Why you see flash when staking plastic and how to optimize it

Understanding Flash in Plastic Staking

The moment is here, the process is set, the machine has cycled. And there it is – your staked part has FLASH! What is flash? It's the displaced plastic material from a staking or welding process that extrudes outwards and doesn't contribute to the joint's strength. Flash may appear as fine dust surrounding the joint, thin strands of plastic material in a disorganized clump, or even smooth rounded material adjacent to the weld joint.

During the staking process, the plastic material in the boss or stud is heated then formed within the tool cavity. When the molten material exceeds the cavity's volume, it gets squeezed outward around the stake's perimeter. This extrusion is what we call "flash".

The Implications of Flash

Flash is not a flaw or mistake. In most cases, a small and uniform amount of flash on a stake's perimeter is a good characteristic. It indicates that the forming tool's volume is completely filled and that the components are held tightly together. It also shows that the forming tool is properly centered on the boss, which is ideal for aesthetics and optimum strength. Lastly, visible flash provides quick, visual verification that the melt process was sufficient and that the assembly isn't at risk of a loose rattle or weak joint between the components.

However, flash isn't acceptable in every application. Sometimes, loose flash poses a contamination risk to the final assembly. But don't worry; achieving a stake without flash is possible! An optimized stake joint that's high-strength, holds components tight, and has a clean, flash-free perimeter can become a reality.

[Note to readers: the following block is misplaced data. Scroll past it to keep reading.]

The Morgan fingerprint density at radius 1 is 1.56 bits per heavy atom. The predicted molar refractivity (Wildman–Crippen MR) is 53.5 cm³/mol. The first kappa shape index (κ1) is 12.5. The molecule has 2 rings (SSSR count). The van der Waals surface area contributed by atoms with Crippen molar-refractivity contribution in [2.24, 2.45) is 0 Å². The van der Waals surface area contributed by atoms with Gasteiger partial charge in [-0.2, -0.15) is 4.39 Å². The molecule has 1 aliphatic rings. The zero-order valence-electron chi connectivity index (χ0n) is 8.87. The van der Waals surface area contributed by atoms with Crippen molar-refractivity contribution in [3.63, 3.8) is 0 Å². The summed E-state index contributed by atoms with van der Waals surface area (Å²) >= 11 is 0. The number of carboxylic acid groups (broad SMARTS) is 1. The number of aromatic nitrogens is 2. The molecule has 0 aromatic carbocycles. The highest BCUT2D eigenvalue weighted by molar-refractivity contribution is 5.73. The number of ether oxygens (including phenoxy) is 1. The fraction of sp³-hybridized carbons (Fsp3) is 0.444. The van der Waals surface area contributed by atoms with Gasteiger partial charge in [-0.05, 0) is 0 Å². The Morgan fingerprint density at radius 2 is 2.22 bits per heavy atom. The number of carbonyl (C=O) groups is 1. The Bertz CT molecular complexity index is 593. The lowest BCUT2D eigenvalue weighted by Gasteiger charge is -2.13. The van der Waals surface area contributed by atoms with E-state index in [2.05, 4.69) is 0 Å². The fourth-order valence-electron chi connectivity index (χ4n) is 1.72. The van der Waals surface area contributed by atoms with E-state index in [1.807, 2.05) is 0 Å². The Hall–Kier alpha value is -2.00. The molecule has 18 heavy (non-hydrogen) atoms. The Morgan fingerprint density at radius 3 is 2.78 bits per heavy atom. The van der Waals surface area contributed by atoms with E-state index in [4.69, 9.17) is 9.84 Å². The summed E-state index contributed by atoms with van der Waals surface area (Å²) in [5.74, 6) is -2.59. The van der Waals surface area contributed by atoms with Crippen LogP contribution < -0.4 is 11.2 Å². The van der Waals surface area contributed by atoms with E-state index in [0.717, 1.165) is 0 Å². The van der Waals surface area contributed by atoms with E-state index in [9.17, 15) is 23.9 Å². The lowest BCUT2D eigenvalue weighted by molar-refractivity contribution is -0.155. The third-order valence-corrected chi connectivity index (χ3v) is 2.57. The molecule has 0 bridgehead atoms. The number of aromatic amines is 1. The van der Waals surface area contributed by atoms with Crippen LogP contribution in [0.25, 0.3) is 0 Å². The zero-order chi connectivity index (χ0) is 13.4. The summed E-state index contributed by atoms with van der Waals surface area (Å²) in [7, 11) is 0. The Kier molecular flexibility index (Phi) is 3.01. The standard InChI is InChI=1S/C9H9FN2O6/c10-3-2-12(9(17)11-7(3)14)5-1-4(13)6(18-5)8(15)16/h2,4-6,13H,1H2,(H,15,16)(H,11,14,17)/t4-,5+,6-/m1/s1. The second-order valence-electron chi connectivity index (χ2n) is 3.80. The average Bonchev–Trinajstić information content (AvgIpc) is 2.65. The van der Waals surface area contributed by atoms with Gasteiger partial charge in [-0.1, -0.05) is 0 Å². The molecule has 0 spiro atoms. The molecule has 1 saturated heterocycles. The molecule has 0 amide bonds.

Optimizing the Stake for No Flash

Here's how you can optimize your stake to prevent flash:

  1. Match the Volume: Match the plastic boss's volume to the tool cavity's appropriate volume. For smaller boss volumes, the cavity should be 5-10% larger than the boss volume. For larger bosses, the cavity should be 15-20% larger.

  2. Center the Forming Tool: Ensure the forming tool is centered over the plastic boss. This alignment is critical for a flash-free stake as it promotes even heating and symmetrical stake forming.

  3. Optimize the Staking Parameters: Adjust the staking process parameters to soften the material adequately, form, and resolidify it. Factors such as pressure, temperature, amplitude, cooling air, and others can affect the finished stake's final appearance.

  4. Dry Components: Dry components with high moisture content prior to staking. Some materials absorb moisture and melt above water's boiling point. These materials tend to have a near-violent release of water vapor and can expel material as they melt. When staking such material, it's ideal to dry the components beforehand or process the assembly shortly after the molding process.

Flash in plastic staking is common, expected, and can serve as a useful indicator of a good stake. However, for applications requiring a flash-free process to mitigate contamination risk, strong, tight stakes without flash are achievable. With over 30 years of plastic joining experience, Extol can guide you through the process setup with confidence and ease. Contact us by using the form below to learn how you can leverage our expertise on your next product launch!


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